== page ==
In this Chapter, shrinkage porosity defects in steel castings are analysed, particularly for low carbon, high alloyed steels, which have applications in critical engineering components. It begins with the mechanisms for porosity formation within the solidification contraction phase of the casting cycle, highlighting the importance of feeder design. This is followed by characterisation of the solidification phase of steel alloys, including the evolution of phases, which is important in distinguishing between microstructure and porosity in microscopy analysis. A more detailed discussion of interdendritic feeding and mechanisms for shrinkage micro-porosity is then provided. This leads to the well-established interdendritic flow model and commonly-used thermal criteria for shrinkage porosity prediction. The discussions are then consolidated through the classification of shrinkage porosity in terms of formation mechanisms and morphology, and its causes relating to composition, design and process conditions. Finally, engineering standards for classification and inspection of porosity types and severity levels in steel castings are discussed. Throughout, basic design and process improvement approaches for improving melt feeding during solidification contraction is given, with emphasis on providing practical solutions for prediction and evaluation of shrinkage porosity defects in castings.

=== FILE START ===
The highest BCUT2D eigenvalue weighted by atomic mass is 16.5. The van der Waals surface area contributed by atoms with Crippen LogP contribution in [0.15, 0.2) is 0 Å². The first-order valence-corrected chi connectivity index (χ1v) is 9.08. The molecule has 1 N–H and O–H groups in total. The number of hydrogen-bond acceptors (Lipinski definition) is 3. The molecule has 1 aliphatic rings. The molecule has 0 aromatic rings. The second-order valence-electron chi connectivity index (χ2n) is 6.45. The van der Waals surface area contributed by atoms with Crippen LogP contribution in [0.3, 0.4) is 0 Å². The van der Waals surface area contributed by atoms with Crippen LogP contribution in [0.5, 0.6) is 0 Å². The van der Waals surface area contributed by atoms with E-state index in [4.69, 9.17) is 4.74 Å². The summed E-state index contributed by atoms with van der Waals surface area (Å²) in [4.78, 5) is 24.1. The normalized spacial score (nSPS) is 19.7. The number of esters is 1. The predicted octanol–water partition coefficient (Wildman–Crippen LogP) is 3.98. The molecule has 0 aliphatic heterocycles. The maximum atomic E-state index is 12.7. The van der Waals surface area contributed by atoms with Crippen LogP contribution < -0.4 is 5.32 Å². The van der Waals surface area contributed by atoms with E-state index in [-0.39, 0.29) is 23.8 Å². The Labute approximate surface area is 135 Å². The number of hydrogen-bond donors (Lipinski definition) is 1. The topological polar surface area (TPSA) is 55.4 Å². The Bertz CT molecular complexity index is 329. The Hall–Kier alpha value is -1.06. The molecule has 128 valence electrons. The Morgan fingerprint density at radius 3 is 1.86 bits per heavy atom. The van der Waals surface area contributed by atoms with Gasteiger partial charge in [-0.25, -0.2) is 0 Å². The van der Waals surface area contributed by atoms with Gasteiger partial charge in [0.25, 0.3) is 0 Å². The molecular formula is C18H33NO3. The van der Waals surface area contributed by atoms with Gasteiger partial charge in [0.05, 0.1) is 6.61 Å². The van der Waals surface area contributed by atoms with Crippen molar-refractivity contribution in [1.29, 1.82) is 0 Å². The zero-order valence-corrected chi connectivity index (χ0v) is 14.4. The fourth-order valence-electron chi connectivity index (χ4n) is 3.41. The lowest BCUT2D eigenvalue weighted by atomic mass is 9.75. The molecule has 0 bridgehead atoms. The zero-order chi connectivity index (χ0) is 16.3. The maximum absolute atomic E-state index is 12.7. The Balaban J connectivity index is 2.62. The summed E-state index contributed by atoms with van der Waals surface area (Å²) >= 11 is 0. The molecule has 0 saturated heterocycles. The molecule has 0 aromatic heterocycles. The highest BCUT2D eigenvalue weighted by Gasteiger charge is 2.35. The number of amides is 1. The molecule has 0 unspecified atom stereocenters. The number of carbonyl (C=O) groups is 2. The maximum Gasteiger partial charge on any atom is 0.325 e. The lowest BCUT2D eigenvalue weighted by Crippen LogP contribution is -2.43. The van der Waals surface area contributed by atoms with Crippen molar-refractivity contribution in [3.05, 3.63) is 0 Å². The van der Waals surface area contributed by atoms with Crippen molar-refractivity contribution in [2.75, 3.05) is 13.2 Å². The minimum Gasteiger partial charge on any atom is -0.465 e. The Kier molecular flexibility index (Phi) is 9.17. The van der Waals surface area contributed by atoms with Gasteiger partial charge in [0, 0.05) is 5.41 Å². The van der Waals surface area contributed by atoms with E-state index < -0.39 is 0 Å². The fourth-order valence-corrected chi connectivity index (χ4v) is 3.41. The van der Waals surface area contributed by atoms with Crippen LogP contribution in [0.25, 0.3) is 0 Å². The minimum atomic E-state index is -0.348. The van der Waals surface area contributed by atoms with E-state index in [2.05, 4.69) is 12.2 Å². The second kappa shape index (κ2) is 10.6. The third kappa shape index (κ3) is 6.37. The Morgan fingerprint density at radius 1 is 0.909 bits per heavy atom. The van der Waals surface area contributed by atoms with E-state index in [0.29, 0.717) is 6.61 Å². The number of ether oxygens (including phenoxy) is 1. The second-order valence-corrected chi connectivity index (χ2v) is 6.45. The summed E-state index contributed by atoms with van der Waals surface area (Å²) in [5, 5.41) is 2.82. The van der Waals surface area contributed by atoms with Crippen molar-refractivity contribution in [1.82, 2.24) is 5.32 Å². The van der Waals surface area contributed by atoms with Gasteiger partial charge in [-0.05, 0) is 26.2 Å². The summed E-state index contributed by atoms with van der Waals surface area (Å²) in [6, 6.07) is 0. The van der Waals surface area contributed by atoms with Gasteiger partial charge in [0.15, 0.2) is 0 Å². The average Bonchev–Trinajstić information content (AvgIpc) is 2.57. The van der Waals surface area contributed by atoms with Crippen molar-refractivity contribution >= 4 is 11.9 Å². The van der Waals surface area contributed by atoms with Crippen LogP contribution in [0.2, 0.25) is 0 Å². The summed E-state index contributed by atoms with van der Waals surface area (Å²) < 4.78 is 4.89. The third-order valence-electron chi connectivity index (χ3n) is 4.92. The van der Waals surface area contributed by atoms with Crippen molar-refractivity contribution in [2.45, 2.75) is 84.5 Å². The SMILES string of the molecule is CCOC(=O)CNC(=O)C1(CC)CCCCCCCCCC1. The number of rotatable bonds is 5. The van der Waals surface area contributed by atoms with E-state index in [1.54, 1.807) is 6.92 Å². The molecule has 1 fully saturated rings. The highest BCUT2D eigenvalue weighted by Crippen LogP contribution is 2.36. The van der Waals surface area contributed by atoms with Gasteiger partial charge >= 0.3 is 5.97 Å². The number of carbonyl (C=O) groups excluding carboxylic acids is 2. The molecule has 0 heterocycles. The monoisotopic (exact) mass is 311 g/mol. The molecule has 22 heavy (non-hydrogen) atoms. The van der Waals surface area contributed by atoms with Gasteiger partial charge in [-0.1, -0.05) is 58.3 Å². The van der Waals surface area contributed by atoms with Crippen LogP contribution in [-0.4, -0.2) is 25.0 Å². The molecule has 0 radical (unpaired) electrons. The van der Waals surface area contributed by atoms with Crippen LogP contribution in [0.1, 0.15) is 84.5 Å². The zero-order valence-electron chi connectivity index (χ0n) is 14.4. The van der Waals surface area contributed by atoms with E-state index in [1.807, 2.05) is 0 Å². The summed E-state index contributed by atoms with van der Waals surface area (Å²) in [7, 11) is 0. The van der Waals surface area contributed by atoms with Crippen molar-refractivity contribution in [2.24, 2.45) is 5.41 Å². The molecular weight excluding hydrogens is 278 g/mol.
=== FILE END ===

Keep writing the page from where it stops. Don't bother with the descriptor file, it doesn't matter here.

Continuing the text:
Part of the book: Casting Processes and Modelling of Metallic Materials